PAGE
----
I am that relative. Yep, you know the one- the crazy aunt or goofy grandmother who comes to holiday dinner and ends up going home with a plastic bag full of turkey remnants. It was easy to hide when I was the hostess cooking and serving dinner, but now our family has handed to reigns to the next generation of cooks and I no longer have to do it. I still make my own stock however so I need those old turkey bones!
Turkey (or chicken) stock is a pantry staple for me. It is one of the most versatile ingredients you can have. A pot of homemade soup in a snap. Gravy? Just heat, thicken and pour over. The uses are endless. Making you own stock is so easy and rewarding- you have all that slow simmered flavor without all the added junk and preservatives and artificial flavors. Storing stock for future use is super easy as well- pour into freezer containers and freeze, or if you're a home canner, you can process in jars for shelf stable stock. Let's get busy in the kitchen.
Bones. All stock begins with bones. For me, the best time to make a batch of stock is during the holiday season. I can always find a turkey frame somewhere. I've been known to keep a giant ziploc bag of chicken bones in the freezer also, waiting until I have enough to make a batch. If you are not the holiday meal host, go ahead and ask if the host will part with the frame! Can't hurt!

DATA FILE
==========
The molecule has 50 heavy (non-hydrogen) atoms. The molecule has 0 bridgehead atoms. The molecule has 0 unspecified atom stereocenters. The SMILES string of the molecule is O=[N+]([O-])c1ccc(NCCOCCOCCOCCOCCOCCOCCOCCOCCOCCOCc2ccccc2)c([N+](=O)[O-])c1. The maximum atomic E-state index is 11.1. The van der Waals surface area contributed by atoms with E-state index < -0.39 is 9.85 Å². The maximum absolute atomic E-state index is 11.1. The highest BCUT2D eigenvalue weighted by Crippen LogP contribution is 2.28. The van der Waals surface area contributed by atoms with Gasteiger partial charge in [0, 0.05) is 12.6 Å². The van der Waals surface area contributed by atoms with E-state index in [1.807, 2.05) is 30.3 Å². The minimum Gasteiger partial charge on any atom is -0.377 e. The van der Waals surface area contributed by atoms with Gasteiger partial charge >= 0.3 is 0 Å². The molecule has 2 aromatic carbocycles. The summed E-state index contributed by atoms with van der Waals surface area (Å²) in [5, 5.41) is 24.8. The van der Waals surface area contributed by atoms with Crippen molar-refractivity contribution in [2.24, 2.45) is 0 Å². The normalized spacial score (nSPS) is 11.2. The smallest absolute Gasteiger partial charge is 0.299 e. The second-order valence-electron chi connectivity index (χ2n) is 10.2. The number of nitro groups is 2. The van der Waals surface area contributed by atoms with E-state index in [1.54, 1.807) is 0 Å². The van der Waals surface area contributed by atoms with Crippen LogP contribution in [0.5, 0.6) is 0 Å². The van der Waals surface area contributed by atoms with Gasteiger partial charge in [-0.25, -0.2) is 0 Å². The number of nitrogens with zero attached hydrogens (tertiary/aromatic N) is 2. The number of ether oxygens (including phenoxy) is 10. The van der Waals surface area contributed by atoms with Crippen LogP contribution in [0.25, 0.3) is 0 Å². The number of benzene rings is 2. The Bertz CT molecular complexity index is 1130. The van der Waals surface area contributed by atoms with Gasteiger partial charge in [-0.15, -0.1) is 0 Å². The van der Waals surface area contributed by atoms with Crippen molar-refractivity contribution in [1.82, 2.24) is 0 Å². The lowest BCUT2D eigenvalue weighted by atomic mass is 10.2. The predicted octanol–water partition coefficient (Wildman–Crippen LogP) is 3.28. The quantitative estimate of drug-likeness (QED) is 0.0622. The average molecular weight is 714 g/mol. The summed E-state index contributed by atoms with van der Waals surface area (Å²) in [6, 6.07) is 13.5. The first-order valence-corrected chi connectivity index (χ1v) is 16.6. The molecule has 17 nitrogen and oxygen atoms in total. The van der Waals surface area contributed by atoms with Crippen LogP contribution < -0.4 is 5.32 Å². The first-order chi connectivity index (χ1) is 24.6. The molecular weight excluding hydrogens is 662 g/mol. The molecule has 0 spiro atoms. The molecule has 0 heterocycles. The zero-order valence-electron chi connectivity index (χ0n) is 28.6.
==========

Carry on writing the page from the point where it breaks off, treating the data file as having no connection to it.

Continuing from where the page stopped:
|It's not the prettiest sight, but there is a ton of flavor|
in those bones!
|Herbes de Provence are always part of my aromatics|
|You don't have to fuss with peeling onions- just throw them in.|
I didn't have fresh celery but I have tons of dehydrated- it
gives just the same celery flavor as fresh and stores in a jar.
Let the stock cool slightly, then carefully remove the large pieces of bone and vegetable chunks and discard. Strain the stock through a fine sieve to catch all the herbs and small pieces. Place in pot and refrigerate overnight. The next day, scoop off any fat that has solidified on top. You won't get 100% of the fat but get as much as you can, especially if you are going to can it- excessive fat can prevent the jar from sealing.
If you are going to freeze the stock, ladle into freezer containers, seal, label and freeze. If you want to can the stock you must have a pressure canner. Prepare your jars and lids. Reheat the stock to boiling, ladle into hot jars, seal and process at the correct weight for your altitude for 20 minutes for pints, 25 for quarts. Complete canning instructions can be found HERE.
You now have jars of liquid gold, ready to turn into homestyle soups, rich flavorful gravies and luxurious reductions.